on May 23, 2013 at 4:59 PM, updated May 23, 2013 at 5:24 PM
A former anchor and storm analyst at The Weather Channel in Atlanta (2002-05) and before that chief meteorologist at the Franklin Institute Science Museum in Philadelphia (1998-2002), Jon is a well-rounded pro. He and I became friends years ago through email exchanges.
He really didn't know what he was getting into. Now, I'm the annoyance who interrupts his day with texts and voicemails requesting his opinion on any number of weather events I might notice. Often, it involves whether one of my drives to or from a game will encounter any drama.
Sometimes, it's to consult about potential for severe weather. On two occasions, I was pretty shaken about the potential of one of the big trees around my house falling on the roof during tropical storms. I can always count on Jon to be as levelheaded as Neil Armstrong, though. He's a good guy to talk to when you're rattled.
As any meteorologist who specializes in severe storms, he is endlessly fascinated and awed by tornadoes. The one that ripped through the Oklahoma City suburbs on Monday was something of a landmark event in that neither of us could recall a large tornado so horrifically making a direct hit on a school. This one destroyed two, killing seven students inside one of them.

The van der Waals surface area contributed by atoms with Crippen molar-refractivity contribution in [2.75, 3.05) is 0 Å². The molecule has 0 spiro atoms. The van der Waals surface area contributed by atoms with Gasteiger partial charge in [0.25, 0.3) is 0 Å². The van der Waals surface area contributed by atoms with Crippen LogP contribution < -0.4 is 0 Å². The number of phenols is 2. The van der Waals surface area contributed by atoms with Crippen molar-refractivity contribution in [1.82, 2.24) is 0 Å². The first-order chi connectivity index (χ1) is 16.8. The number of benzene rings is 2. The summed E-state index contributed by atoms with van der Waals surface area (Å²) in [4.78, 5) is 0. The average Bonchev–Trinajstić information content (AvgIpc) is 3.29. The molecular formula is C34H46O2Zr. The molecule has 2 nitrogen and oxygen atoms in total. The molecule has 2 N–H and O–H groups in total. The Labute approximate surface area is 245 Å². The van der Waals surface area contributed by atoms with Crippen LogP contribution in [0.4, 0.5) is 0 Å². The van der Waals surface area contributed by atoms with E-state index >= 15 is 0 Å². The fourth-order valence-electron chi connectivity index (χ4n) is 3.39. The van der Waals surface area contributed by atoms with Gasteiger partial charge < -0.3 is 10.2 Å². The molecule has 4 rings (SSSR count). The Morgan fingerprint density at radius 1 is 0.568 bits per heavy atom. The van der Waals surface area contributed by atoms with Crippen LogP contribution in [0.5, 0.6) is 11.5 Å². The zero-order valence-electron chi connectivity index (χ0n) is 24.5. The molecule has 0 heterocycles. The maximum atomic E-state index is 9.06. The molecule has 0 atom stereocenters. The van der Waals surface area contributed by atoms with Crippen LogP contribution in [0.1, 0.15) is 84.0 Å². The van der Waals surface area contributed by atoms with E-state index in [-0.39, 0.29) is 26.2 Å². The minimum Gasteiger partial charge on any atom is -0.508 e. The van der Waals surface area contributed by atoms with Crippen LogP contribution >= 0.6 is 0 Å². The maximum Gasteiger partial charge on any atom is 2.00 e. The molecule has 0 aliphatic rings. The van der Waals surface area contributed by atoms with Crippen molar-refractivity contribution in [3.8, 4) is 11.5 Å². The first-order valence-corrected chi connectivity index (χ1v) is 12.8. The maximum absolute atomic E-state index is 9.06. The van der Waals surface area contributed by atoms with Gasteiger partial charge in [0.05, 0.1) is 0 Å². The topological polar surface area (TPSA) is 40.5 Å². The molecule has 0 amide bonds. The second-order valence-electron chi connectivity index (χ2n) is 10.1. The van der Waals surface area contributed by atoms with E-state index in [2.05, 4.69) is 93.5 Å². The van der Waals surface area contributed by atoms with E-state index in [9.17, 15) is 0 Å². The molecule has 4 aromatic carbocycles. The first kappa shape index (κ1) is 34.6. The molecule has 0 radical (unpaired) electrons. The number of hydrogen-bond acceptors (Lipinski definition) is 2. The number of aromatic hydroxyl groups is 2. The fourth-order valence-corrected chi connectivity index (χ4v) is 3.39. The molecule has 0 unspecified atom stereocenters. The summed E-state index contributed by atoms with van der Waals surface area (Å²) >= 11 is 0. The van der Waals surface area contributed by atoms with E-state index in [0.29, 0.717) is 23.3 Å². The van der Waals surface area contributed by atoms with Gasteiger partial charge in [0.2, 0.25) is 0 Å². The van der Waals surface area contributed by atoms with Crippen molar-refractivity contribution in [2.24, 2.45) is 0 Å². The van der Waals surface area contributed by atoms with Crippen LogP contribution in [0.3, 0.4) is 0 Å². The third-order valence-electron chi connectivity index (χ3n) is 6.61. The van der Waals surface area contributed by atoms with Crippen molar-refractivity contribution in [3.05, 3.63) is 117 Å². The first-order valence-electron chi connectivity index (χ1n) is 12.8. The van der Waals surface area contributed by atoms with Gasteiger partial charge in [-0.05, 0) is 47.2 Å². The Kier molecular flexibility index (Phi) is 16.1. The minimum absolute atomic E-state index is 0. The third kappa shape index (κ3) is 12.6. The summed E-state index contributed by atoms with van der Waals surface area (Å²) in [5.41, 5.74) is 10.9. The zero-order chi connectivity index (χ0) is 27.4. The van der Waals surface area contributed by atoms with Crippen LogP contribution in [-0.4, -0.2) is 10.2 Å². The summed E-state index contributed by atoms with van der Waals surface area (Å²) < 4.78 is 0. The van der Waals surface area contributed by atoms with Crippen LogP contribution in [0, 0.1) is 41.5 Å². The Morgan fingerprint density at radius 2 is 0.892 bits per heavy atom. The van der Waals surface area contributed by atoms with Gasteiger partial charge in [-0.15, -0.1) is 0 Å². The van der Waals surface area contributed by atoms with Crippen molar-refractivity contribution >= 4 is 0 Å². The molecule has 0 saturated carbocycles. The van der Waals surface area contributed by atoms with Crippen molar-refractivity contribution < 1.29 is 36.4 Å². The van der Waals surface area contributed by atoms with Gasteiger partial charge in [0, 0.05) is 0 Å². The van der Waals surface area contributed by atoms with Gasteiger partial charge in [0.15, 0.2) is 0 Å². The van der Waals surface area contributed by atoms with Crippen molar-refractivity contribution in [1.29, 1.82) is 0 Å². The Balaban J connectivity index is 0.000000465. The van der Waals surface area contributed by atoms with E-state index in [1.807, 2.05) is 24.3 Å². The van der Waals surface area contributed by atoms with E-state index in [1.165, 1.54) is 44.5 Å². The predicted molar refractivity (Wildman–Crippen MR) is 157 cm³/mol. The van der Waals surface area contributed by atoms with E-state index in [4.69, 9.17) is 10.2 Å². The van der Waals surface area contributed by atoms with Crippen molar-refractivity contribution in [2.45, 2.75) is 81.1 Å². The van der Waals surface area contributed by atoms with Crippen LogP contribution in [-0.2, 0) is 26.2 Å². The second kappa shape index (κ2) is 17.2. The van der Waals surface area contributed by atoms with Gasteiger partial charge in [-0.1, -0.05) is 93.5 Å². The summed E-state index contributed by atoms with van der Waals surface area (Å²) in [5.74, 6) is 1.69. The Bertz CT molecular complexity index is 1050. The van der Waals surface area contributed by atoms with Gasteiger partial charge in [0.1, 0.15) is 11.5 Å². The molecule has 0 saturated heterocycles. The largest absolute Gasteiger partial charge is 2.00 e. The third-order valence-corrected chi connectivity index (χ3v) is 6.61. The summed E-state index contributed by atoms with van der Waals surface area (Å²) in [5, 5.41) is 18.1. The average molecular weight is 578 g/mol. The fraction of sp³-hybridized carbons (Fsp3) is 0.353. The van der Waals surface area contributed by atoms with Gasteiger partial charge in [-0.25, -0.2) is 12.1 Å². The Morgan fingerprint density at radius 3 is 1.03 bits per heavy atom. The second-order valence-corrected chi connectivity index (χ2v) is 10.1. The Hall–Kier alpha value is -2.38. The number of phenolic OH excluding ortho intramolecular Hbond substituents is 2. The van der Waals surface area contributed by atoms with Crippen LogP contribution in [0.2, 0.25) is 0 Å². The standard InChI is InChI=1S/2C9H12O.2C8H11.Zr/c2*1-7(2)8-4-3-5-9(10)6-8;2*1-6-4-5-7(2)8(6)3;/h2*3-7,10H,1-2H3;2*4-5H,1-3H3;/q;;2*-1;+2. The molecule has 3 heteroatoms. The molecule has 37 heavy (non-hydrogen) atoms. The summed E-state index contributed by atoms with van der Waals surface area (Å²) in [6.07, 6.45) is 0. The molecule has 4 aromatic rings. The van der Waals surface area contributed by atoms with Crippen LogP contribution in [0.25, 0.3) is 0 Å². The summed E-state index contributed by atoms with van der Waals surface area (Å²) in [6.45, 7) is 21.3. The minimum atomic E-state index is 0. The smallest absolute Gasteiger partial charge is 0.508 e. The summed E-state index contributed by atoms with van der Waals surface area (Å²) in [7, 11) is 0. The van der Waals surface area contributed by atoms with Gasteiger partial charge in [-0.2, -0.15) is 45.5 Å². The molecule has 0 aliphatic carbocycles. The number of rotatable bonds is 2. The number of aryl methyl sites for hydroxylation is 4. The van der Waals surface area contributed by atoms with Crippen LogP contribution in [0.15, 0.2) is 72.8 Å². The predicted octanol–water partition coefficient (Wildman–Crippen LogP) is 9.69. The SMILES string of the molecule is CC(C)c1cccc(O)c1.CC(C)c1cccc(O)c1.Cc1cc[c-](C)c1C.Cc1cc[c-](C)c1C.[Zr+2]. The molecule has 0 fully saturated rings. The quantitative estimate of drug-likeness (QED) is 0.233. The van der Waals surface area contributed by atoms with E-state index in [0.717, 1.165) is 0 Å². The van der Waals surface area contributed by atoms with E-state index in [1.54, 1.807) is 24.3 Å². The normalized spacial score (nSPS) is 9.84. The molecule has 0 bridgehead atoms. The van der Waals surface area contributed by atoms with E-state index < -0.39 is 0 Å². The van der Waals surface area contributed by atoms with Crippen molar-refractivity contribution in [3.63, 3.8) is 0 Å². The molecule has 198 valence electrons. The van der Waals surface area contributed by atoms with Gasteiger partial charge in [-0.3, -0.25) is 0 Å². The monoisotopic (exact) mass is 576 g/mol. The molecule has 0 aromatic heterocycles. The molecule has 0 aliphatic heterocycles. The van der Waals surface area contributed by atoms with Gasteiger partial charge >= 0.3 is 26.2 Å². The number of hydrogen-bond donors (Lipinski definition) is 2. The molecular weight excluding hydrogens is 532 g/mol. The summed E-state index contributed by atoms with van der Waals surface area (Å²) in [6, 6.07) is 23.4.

I wanted to talk to Jon about two aspects of this storm – first, that an EF-5 tornado is rare anywhere but is nearly impossible in south-central Pennsylvania; second, about exactly what creates the destructive force in such a storm.
Last one first: It wasn't just the 200-mph winds that the Moore, Okla., tornado was estimated to have packed. Wind alone cannot do what this tornado did to the Plaza Towers Elementary school or the hundreds of homes in its path – basically scouring them from the earth. It was how slowly this tornado moved, combined with its size and wind speeds, that allowed it to lift so much heavy debris. It is most often weighty projectiles an EF-4 or EF-5 can lift and throw, not the wind itself, that destroys and kills.
“Much of the damage that's done by a tornado this size is done by the debris that's flying around,” said Nese. “Certainly, the human toll. That's how people get killed; they get hit by debris.”
Read the full story: "Penn State meteorologist"